Across the continent, several new exhibitions are worth building a trip around.
Europe is always spectacular in the fall, but a raft of new exhibitions are opening up to give you an extra dose of continental culture.
From London to Athens, Europe’s fall art lineup is impressive. Younger contemporary artists shine in extensive institutional shows, as do under-exhibited legends like Anni Albers. Here are eight exhibitions, events, and works of art worth an extra trip.
September 29, 2018–February 3, 2019; Garage Museum of Contemporary Art, Moscow, Russia
Lots of today’s artists still cite late Belgian conceptualist Marcel Broodthaers as a source of inspiration. He had a short but intense career, and deftly mixed text and objects (he’d been a poet before turning to art at age 40). Here, see Broodthaers’s early work in the first major exhibition in Russia to feature this seminal artist’s work.
October 26–December 6; Athens, Greece
The Greek crisis of debt, austerity, and uncertainty is now a decade old. Curated by Stefanie Hessler, Kostis Stafylakis, and Poka-Yio, this year’s Athens Biennale reflects on revolt and resistance in a show titled ANTI. It features more than 100 artists and thinkers from around the world showing their work in real-world settings.
October 11–January 27, 2018; Tate Modern, London, United Kingdom
A female student at Bauhaus, an early 20th-century art, architecture, and design school in Germany, Anni Albers turned to textiles after being discouraged from taking courses in traditional artistic disciplines. Here she shone–using weaving as “drawing” and exploring abstraction, color, and form in the medium.
This exhibition shows 350 of Albers’s works in a long-overdue survey show that showcases the underrated artist’s influence on subsequent art and design.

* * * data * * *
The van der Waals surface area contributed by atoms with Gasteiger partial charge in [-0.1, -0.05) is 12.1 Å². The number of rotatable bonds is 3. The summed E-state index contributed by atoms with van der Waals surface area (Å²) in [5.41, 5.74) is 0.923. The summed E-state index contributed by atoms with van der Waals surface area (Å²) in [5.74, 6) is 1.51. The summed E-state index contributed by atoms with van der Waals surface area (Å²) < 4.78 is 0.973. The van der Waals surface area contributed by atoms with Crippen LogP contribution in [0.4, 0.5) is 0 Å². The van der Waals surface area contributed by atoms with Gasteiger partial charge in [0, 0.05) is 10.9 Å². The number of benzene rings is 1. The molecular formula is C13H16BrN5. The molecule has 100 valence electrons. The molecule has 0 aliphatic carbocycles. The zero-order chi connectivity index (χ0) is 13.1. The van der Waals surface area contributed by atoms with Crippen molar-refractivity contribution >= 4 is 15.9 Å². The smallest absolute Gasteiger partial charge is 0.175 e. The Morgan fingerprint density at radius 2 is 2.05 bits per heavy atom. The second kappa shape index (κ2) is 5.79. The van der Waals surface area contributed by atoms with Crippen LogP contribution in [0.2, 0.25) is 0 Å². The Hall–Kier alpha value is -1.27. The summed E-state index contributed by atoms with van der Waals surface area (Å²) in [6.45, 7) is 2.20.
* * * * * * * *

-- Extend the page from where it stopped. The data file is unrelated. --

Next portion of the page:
The Moon: From Inner Worlds to Outer Space
September 13, 2018–January 20, 2019; Louisiana Museum of Modern Art, Copenhagen, Denmark
The moon has long been an art-historical subject, the object of musings and mythologies. It’s also been a scientific subject, and later, became a destination. In the run-up to the 50th anniversary of humankind’s first steps on its surface in 1969, this expansive exhibition traces, in about 150 artworks, the many visual but also scientific considerations of our closest celestial neighbor.
October 17, 2018–January 6, 2019; Palais de Tokyo, Paris, France
Ever the experimental art venue, Palais de Tokyo offers one artist carte blanche in its entire 13,000-square-meter space once a year.
This time Argentinean artist Tomas Saraceno–a mix of arachnophile, cosmologist, architect, inventor, and visionary–takes over with new work involving spiders and the webs they spin, cosmic dust and the music it makes, and big balloons that are presented as the first step in flying without fossil fuel. The show is certain to inspire, but arachnophobes beware.
The Black Image Corporation
September 20, 2018–January 14, 2019; Prada Foundation Osservatorio, Milan, Italy
American social practice artist Theaster Gates presents the photographs of Moneta Sleet Jr. and Isaac Sutton, shot for Ebony and Jet publisher Johnson, in this striking new show.
Plumbing Johnson’s archives, Gates curates their depictions of African American life in the postwar era and creates an interactive environment in which one can browse these rarely seen pictures and archival issues of the magazines that helped shape black discourse and identity.
Petrit Halilaj, “Shkrepëtima”
October 29, 2018–February 3, 2019; Fondazione Merz, Turin, Italy
Kosovan artist Petrit Halilaj explores the nuances of his Balkan homeland’s politics through sculpture, video, and installations that touch on collective memory and cultural identity. This year his travelling series of projects commissioned by the Turin-based Mario Merz Foundation ends with a large-scale show in the foundation’s own spaces in Italy. In Albanian, “shkrepëtima” means “flash” or a burst of emotion–something viewers will undoubtedly find here.
October 3, 2018–January 14, 2019; Fondation Louis Vuitton, Paris, France
Starting this fall, Jean-Michel Basquiat’s work takes over four floors of the Frank Gehry-designed Fondation Louis Vuitton, marking 30 years since the death of one of the 20th century’s most significant artists.
Throughout his career, Basquiat used cultural and political commentary to depict societal struggles in his creations; namely, the need for Afro-American representation in the art world. The Paris exhibition showcases 120 pieces from Basquiat’s abundant body of work. Spanning 1980 until 1988, the display includes his first paintings and drawings as well as his later prints and collages—many of which have never been on public view in Europe.